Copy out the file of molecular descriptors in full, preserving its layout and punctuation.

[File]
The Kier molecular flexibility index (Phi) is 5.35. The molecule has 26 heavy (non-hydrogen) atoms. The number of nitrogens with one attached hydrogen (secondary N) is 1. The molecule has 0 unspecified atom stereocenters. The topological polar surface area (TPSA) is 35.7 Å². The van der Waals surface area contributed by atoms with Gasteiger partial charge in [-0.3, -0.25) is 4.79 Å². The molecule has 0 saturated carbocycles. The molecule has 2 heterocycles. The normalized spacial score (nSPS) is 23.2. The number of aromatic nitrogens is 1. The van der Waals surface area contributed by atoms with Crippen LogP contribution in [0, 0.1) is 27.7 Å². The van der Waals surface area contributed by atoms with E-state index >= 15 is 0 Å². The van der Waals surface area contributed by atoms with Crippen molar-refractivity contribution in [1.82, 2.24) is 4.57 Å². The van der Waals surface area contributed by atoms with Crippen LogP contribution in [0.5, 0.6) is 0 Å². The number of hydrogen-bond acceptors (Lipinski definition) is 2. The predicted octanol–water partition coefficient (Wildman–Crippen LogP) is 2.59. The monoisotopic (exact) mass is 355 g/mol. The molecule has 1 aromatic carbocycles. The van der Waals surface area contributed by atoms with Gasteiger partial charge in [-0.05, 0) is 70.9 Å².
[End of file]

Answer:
The Kier molecular flexibility index (Phi) is 5.35. The molecule has 26 heavy (non-hydrogen) atoms. The number of nitrogens with one attached hydrogen (secondary N) is 1. The molecule has 0 unspecified atom stereocenters. The topological polar surface area (TPSA) is 35.7 Å². The van der Waals surface area contributed by atoms with Gasteiger partial charge in [-0.3, -0.25) is 4.79 Å². The molecule has 0 saturated carbocycles. The molecule has 2 heterocycles. The normalized spacial score (nSPS) is 23.2. The number of aromatic nitrogens is 1. The van der Waals surface area contributed by atoms with Crippen LogP contribution in [0, 0.1) is 27.7 Å². The van der Waals surface area contributed by atoms with E-state index >= 15 is 0 Å². The van der Waals surface area contributed by atoms with Crippen molar-refractivity contribution in [1.82, 2.24) is 4.57 Å². The van der Waals surface area contributed by atoms with Crippen LogP contribution in [0.5, 0.6) is 0 Å². The number of hydrogen-bond acceptors (Lipinski definition) is 2. The predicted octanol–water partition coefficient (Wildman–Crippen LogP) is 2.59. The monoisotopic (exact) mass is 355 g/mol. The molecule has 1 aromatic carbocycles. The van der Waals surface area contributed by atoms with Gasteiger partial charge in [-0.05, 0) is 70.9 Å².